Love and death are the great gifts that are given to us; mostly they are passed on unopened.
~Rainer Maria Rilke
there is this moment when you cannot turn away
inquiry for today~ look back on this day as a true beginning….
Often our fears don’t turn out to be accurate predictions of anything. As Mark Twain put it, “My life has been filled with terrible misfortunes—most of which never happened!” When we become mindful of fearful thoughts, we see that fear is just a story accompanied by dramatic feelings. We don’t have to take the story as truth. As we see the productions of our mind, we discover radical freedom. The Tibetan lama Khyentse Rinpoche explains, “Mind creates both samsara and nirvana. Yet there is not much to it, it is just thoughts. Once we recognize that thoughts are empty, the mind will no longer have the power to deceive us.”
Yet however much we try, sometimes we’re caught in our repetitive thoughts, and knowing about their emptiness doesn’t help. We can obsess for months about a past relationship or about our fear of failure at work. These difficult patterns of thought can repeat and persist, coloring our consciousness so deeply that we can be tormented by them, unable to see without their distortion.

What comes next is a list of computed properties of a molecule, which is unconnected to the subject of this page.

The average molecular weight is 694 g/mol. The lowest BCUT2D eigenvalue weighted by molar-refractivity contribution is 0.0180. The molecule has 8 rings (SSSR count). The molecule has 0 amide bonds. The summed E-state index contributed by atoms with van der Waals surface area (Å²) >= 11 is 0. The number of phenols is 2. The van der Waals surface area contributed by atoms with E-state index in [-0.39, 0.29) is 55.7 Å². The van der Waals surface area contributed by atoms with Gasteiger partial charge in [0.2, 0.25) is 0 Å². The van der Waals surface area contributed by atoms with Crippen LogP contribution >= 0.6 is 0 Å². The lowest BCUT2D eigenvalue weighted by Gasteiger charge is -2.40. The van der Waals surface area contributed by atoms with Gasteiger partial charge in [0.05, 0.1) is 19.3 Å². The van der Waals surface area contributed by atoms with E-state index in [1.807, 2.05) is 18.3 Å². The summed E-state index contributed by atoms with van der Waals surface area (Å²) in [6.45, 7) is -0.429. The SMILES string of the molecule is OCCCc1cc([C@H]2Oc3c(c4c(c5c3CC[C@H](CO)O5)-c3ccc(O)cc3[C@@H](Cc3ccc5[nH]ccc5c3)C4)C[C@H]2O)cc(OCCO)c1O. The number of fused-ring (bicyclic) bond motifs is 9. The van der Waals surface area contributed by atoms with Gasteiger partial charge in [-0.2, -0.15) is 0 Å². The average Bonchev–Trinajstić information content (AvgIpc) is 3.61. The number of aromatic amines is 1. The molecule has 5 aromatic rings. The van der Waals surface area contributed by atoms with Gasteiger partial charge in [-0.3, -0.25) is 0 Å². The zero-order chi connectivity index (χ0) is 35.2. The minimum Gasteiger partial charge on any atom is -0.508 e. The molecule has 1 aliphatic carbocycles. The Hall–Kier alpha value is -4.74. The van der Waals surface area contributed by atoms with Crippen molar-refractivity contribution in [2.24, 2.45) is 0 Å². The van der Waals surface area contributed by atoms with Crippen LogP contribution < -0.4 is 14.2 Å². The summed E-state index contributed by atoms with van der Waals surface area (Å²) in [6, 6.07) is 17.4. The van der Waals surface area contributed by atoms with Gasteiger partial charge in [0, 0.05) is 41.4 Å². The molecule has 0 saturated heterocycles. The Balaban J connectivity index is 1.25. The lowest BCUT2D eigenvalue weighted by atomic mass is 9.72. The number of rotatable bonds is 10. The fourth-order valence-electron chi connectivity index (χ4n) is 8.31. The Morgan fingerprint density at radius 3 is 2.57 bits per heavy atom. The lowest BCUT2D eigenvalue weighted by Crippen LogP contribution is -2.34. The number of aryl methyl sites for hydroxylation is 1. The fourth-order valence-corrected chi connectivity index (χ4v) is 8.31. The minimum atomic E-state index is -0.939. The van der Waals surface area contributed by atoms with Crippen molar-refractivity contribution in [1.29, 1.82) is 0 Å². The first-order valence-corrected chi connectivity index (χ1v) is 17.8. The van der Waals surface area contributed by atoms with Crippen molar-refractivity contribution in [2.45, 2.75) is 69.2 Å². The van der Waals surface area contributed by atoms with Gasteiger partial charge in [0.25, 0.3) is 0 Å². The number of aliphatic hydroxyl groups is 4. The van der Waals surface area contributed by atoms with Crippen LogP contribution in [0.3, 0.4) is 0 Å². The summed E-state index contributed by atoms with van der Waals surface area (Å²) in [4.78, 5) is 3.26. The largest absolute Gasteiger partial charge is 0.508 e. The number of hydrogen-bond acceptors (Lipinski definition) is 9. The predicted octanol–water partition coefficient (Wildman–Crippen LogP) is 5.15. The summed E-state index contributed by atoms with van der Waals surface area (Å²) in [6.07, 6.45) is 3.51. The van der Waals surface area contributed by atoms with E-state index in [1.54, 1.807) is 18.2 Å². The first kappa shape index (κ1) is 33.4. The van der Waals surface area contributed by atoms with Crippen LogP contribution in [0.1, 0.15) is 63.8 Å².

If we pay attention to the feelings underneath these repeated thoughts, there is often unacknowledged or unaccepted emotions, pain or difficulty. It might be a grief or loss that we have not fully acknowledged, or worry or fear, or longing or a thwarted creative impulse. When we let ourselves drop below the thoughts, and sense what is asking for acceptance, our willingness to feel these emotions that have been driving the thoughts often lets them quiet down.
When we are depressed, frightened, or angry, cascades of unskillful thoughts will tempt us with their stories: “I can’t possibly get through this.” “It will always be this way.” “I’ll never have a good relationship.” These thoughts create a painfully limited and false sense of self. Yet through practice, we can feel the pain that these thoughts produce, release them, and substitute a wiser perspective. Ajahn Chah says, “Whatever the mind tells you, don’t fall for it. It’s only a deception. Whatever negative comments and views it offers, you can just say ‘That’s not my business,’ every time, and let it go.” You can say, “Thank you for trying to protect me. I’m OK for now.”
With the letting go of unhealthy thoughts, there arises a space, a calm, an opening to add healthy thoughts of love and self-respect. With all the dignity, courage and tenderness you possess, say from your heart phrases of loving-kindness such as: “May I be filled with compassion for myself and others. May I hold myself with care and respect. May I treasure my life. May I be filled with kindness.” Plant these loving thoughts, water these seeds of well-being, over and over until they take root in your heart and mind.